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Saturday, August 3, 2013

Success with homemade washes

Hi All,

I feel like the homemade washes were a success. I'll let you be the judge.

Reference gray primed horses

With washes applied
So as you can see from left to right Black, Burnt Umber, Raw Umber, and Raw Sienna washes were applied. I think the darker two did well on the gray while the lighter two are harder to tell. It is a little more obvious to the naked eye. Obviously the darker washes darken things up a bit. The washes look very dark when poured into the palette, but when you move them with the brush they have the opacity of skim milk.

So let me know what you think.

In other news I decided on a lark to look up gaming conventions, since it is a goal to go to one in the next year or so. I found two in Mesa, AZ and one in Tuscon, AZ coming up. Maricopa Con looks like exactly what I am looking for. Of course it is happening right now and I'm busy this weekend. Copper Con seems less about gaming and more about Sci-Fi, comics and cosplay. Not really my thing, at least not hardcore. Rincon in October and TusCon in November although neither has much info right now.

I also learned of the passing of Michael Ansara, known to many of us as Kang the Klingon leader from Star Trek.


The New York Times did a piece on him here. Rest in peace Kang. leS tam qeng (I wanted to insert Klingon script here but blogger didn't support it.) I used the Bing translator to translate it here.

In upcoming posts I'll have some shots of my Orcs from 20 years ago. It's about 37 figures, that by the look of them, I considered finished at the time. Not totally horrifying, but not as awesome as I remember.

19 comments:

  1. I've been using the Les Burley wash mixes for ages but have found that my black mix can be very opaque. I've also found that the fluid matte medium settles and solidifies sometimes. I think that it might be the brands I used (Golden for the matte; Magic Color ink).

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    1. Hi Tamsin. The black does darken things up quite a bit so I am wondering about diluting it a tad. I used Golden Matte Medium, Liquitex flow aid, and liquitex acrylic ink for all but black, which was Speedball acrylic ink.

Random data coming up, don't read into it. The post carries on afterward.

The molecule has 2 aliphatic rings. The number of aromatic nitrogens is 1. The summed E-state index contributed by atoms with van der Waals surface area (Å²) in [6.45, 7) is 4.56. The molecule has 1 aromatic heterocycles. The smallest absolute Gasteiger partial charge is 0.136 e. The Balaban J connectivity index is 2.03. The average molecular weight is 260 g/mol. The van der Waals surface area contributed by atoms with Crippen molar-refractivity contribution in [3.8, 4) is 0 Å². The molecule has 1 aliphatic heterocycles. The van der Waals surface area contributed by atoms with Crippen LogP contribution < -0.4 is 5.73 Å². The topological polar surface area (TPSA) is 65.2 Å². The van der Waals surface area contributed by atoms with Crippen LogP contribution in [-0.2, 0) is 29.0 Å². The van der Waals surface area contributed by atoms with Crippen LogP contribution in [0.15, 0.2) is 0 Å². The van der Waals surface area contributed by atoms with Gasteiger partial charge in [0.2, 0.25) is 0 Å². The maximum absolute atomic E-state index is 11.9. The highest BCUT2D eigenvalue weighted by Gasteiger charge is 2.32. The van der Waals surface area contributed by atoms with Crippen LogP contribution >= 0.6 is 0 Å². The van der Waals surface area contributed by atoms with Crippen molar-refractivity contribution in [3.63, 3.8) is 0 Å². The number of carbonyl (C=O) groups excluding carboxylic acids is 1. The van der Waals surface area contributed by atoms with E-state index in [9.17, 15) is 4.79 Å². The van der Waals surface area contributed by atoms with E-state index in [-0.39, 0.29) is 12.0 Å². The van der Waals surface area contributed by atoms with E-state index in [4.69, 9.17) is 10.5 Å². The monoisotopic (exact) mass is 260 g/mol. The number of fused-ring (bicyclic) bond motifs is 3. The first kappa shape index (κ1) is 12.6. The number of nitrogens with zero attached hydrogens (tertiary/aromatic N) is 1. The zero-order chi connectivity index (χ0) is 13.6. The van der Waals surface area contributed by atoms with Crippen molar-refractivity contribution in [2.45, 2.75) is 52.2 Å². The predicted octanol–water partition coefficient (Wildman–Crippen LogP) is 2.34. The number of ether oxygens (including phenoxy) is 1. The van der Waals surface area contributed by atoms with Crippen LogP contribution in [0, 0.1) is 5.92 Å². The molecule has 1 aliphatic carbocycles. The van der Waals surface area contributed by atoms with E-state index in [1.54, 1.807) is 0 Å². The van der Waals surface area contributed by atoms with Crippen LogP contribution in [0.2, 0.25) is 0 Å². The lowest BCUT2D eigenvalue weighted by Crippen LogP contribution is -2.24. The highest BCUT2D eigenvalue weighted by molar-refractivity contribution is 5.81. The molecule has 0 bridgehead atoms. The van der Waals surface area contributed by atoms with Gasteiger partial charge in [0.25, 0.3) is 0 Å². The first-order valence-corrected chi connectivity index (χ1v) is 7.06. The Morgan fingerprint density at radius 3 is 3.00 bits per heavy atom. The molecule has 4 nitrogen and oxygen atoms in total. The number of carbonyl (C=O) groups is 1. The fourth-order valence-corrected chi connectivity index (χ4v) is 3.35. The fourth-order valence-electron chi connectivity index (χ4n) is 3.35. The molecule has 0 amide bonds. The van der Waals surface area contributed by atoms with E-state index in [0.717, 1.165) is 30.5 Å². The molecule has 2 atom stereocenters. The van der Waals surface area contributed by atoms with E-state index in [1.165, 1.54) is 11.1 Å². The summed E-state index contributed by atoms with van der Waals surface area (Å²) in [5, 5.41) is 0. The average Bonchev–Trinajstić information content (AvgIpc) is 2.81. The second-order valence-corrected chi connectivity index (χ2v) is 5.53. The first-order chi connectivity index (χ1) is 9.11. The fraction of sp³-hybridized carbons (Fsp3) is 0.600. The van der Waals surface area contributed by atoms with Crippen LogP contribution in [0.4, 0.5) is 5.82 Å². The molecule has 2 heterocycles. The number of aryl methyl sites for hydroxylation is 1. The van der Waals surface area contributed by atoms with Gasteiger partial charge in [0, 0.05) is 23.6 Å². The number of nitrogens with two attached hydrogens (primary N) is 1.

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  2. honestly I think its a bit hard to tell over grey primer for some of those shades, but it seems like they're flowing properly so I suspect they're working well. I tend to make my own washes as I go, mixing what I need as I need it to control the color.

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    1. Hi LF. essentially made my own washes when I was experimenting with thinning on the palette. Thus my love/ hate relationship with flow aid. I agree about the gray. The two on the right are barely noticeable, perhaps they just need more ink in the mix.

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  3. I like the first two especially, good colour coverage.

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    1. Thanks Fran. I'm prepping some figures that I plan to prime white so I'll try those two lighted colors on them to see how they go.

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  4. For me, the trick with black inks is to get it to do its job, without taking white to grey or ick. Perhaps improving the flow of the ink will help it get to where it needs to go and away from where it needs to be thinner.

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    1. Hi Justin, you're right it's not quite there for the black especially. I expect some darkening, toning down of the color with the wash, but it is a little heavy with the black still.

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  5. Great Idea with the washes Sean.
    Something I never considered. I dont use them much, but may do for the 1/72 Hail Caesar stuff.
    I just used the Water based AP soft tone on a Spartan command and its looks ok, although a bit dark.
    I'll pop a pic on my blog, let me know what you think.

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    Replies
    1. Thanks Kev. I've heard a lot of people mention Army Painter products. I'm being stubborn and buying Craft paints and regular art supplies. I'd love to see a picture of your Spartans.

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  6. These washes seem to head the good way, there is just one detail I'm concerned with which is the shining aspect ink gives and which seems to be present on your models. If the pictures on the original link war correct there was no shining effect at all which made it priceless for me. I've been using pva glue to matt down that shining effect with my inks but I'm not a good painter enough to tell if that's the right way to go or not...
    Thanks a lot for this review, I believe it's something which can prove useful to many of us.

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    Replies
    1. Hi Asslessman. I think it's the lighting that is causing the shine. I used the camera's flash and both the reference and the wash picture have a shine to them from that. Les is just much better at photography than I. Along with painting and probably a long list of other talents.

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    2. You are right, Could have figured that by myself with a closer look at the reference. Photo skill is quite a difficult one indeed.

      Thanks a lot

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  7. The two on the right are good for dark paint, the other ones could work very fine on white, like you suggest!

    Great work!

    Greetings
    Peter

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    Replies
    1. Thanks for taking a look and commenting Peter.

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